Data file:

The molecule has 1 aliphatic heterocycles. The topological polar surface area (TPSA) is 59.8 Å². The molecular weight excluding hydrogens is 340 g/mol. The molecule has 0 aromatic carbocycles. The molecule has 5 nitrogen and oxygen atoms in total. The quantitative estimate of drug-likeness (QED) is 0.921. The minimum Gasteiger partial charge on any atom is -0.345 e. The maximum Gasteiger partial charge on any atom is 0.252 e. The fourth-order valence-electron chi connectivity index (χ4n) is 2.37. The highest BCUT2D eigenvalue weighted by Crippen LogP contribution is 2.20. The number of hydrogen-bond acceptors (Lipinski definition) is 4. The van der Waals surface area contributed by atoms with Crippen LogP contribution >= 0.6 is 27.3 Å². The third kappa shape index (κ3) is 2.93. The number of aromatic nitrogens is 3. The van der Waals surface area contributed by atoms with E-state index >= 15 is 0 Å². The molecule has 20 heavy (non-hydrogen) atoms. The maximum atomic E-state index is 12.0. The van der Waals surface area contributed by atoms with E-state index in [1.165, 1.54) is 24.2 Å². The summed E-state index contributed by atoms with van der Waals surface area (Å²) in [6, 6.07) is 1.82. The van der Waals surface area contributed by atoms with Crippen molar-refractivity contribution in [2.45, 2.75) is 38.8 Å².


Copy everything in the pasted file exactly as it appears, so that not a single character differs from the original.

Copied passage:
The molecule has 1 aliphatic heterocycles. The topological polar surface area (TPSA) is 59.8 Å². The molecular weight excluding hydrogens is 340 g/mol. The molecule has 0 aromatic carbocycles. The molecule has 5 nitrogen and oxygen atoms in total. The quantitative estimate of drug-likeness (QED) is 0.921. The minimum Gasteiger partial charge on any atom is -0.345 e. The maximum Gasteiger partial charge on any atom is 0.252 e. The fourth-order valence-electron chi connectivity index (χ4n) is 2.37. The highest BCUT2D eigenvalue weighted by Crippen LogP contribution is 2.20. The number of hydrogen-bond acceptors (Lipinski definition) is 4. The van der Waals surface area contributed by atoms with Crippen LogP contribution >= 0.6 is 27.3 Å². The third kappa shape index (κ3) is 2.93. The number of aromatic nitrogens is 3. The van der Waals surface area contributed by atoms with E-state index >= 15 is 0 Å². The molecule has 20 heavy (non-hydrogen) atoms. The maximum atomic E-state index is 12.0. The van der Waals surface area contributed by atoms with E-state index in [1.165, 1.54) is 24.2 Å². The summed E-state index contributed by atoms with van der Waals surface area (Å²) in [6, 6.07) is 1.82. The van der Waals surface area contributed by atoms with Crippen molar-refractivity contribution in [2.45, 2.75) is 38.8 Å².